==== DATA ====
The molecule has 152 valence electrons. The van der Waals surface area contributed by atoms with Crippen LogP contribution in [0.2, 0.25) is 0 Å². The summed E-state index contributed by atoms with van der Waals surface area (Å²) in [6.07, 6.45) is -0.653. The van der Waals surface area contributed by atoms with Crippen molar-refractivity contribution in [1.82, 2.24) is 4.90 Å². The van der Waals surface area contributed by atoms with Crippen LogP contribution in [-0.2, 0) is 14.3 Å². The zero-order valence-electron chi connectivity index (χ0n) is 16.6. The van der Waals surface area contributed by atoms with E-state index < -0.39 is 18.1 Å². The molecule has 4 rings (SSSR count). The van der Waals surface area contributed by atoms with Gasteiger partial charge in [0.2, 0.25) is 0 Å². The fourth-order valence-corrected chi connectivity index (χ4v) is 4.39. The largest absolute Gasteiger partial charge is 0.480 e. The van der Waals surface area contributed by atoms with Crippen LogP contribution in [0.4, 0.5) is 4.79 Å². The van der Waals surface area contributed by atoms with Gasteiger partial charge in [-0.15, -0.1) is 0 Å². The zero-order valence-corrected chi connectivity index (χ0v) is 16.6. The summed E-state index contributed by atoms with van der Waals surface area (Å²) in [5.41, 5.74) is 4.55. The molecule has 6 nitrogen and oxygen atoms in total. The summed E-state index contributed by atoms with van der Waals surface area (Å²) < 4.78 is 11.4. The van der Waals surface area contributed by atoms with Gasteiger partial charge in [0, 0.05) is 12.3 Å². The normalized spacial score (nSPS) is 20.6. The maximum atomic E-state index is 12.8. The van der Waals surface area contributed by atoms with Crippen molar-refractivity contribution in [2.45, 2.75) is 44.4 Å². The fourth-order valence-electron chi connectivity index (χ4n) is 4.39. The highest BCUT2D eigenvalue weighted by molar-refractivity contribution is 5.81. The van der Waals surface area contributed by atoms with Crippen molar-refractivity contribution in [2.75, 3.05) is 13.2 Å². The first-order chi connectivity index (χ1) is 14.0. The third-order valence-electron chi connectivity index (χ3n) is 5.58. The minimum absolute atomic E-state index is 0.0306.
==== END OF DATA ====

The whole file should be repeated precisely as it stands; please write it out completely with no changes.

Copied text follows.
The molecule has 152 valence electrons. The van der Waals surface area contributed by atoms with Crippen LogP contribution in [0.2, 0.25) is 0 Å². The summed E-state index contributed by atoms with van der Waals surface area (Å²) in [6.07, 6.45) is -0.653. The van der Waals surface area contributed by atoms with Crippen molar-refractivity contribution in [1.82, 2.24) is 4.90 Å². The van der Waals surface area contributed by atoms with Crippen LogP contribution in [-0.2, 0) is 14.3 Å². The zero-order valence-electron chi connectivity index (χ0n) is 16.6. The van der Waals surface area contributed by atoms with E-state index < -0.39 is 18.1 Å². The molecule has 4 rings (SSSR count). The van der Waals surface area contributed by atoms with Gasteiger partial charge in [0.2, 0.25) is 0 Å². The fourth-order valence-corrected chi connectivity index (χ4v) is 4.39. The largest absolute Gasteiger partial charge is 0.480 e. The van der Waals surface area contributed by atoms with Crippen LogP contribution in [0.4, 0.5) is 4.79 Å². The van der Waals surface area contributed by atoms with Gasteiger partial charge in [-0.15, -0.1) is 0 Å². The zero-order valence-corrected chi connectivity index (χ0v) is 16.6. The summed E-state index contributed by atoms with van der Waals surface area (Å²) in [5.41, 5.74) is 4.55. The molecule has 6 nitrogen and oxygen atoms in total. The summed E-state index contributed by atoms with van der Waals surface area (Å²) < 4.78 is 11.4. The van der Waals surface area contributed by atoms with Gasteiger partial charge in [0, 0.05) is 12.3 Å². The normalized spacial score (nSPS) is 20.6. The maximum atomic E-state index is 12.8. The van der Waals surface area contributed by atoms with Crippen molar-refractivity contribution in [2.45, 2.75) is 44.4 Å². The fourth-order valence-electron chi connectivity index (χ4n) is 4.39. The highest BCUT2D eigenvalue weighted by molar-refractivity contribution is 5.81. The van der Waals surface area contributed by atoms with Crippen molar-refractivity contribution in [2.75, 3.05) is 13.2 Å². The first-order chi connectivity index (χ1) is 14.0. The third-order valence-electron chi connectivity index (χ3n) is 5.58. The minimum absolute atomic E-state index is 0.0306.